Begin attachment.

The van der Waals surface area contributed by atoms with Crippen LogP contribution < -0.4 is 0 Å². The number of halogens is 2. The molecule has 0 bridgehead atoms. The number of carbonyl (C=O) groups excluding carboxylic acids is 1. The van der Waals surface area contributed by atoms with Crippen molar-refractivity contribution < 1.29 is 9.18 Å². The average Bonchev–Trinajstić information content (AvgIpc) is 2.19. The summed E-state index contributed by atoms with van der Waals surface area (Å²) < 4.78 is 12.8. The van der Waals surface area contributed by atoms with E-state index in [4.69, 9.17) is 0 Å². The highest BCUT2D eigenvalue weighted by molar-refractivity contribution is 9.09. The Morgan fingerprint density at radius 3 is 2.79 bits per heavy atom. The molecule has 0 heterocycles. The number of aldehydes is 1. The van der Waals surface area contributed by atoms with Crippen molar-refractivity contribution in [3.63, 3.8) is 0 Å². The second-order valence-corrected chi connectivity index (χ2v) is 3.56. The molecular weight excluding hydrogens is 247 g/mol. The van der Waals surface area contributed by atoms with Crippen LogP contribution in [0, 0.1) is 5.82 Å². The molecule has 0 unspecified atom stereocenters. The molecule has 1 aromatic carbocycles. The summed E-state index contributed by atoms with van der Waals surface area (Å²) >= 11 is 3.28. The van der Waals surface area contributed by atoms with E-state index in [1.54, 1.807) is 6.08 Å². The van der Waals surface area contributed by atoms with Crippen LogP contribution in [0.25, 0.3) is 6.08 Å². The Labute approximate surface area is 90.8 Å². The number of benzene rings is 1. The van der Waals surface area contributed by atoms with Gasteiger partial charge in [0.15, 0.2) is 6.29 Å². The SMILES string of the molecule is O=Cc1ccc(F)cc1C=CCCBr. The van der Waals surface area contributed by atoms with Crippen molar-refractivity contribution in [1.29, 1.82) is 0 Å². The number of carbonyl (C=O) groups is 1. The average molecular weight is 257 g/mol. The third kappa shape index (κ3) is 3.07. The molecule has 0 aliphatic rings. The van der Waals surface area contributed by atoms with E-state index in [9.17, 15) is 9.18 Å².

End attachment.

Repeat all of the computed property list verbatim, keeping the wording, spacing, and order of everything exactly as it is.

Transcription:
The van der Waals surface area contributed by atoms with Crippen LogP contribution < -0.4 is 0 Å². The number of halogens is 2. The molecule has 0 bridgehead atoms. The number of carbonyl (C=O) groups excluding carboxylic acids is 1. The van der Waals surface area contributed by atoms with Crippen molar-refractivity contribution < 1.29 is 9.18 Å². The average Bonchev–Trinajstić information content (AvgIpc) is 2.19. The summed E-state index contributed by atoms with van der Waals surface area (Å²) < 4.78 is 12.8. The van der Waals surface area contributed by atoms with E-state index in [4.69, 9.17) is 0 Å². The highest BCUT2D eigenvalue weighted by molar-refractivity contribution is 9.09. The Morgan fingerprint density at radius 3 is 2.79 bits per heavy atom. The molecule has 0 heterocycles. The number of aldehydes is 1. The van der Waals surface area contributed by atoms with Crippen molar-refractivity contribution in [3.63, 3.8) is 0 Å². The second-order valence-corrected chi connectivity index (χ2v) is 3.56. The molecular weight excluding hydrogens is 247 g/mol. The van der Waals surface area contributed by atoms with Crippen LogP contribution in [0, 0.1) is 5.82 Å². The molecule has 0 unspecified atom stereocenters. The molecule has 1 aromatic carbocycles. The summed E-state index contributed by atoms with van der Waals surface area (Å²) >= 11 is 3.28. The van der Waals surface area contributed by atoms with E-state index in [1.54, 1.807) is 6.08 Å². The van der Waals surface area contributed by atoms with Crippen LogP contribution in [0.25, 0.3) is 6.08 Å². The Labute approximate surface area is 90.8 Å². The number of benzene rings is 1. The van der Waals surface area contributed by atoms with Gasteiger partial charge in [0.15, 0.2) is 6.29 Å². The SMILES string of the molecule is O=Cc1ccc(F)cc1C=CCCBr. The van der Waals surface area contributed by atoms with Crippen molar-refractivity contribution in [1.29, 1.82) is 0 Å². The number of carbonyl (C=O) groups is 1. The average molecular weight is 257 g/mol. The third kappa shape index (κ3) is 3.07. The molecule has 0 aliphatic rings. The van der Waals surface area contributed by atoms with E-state index in [9.17, 15) is 9.18 Å².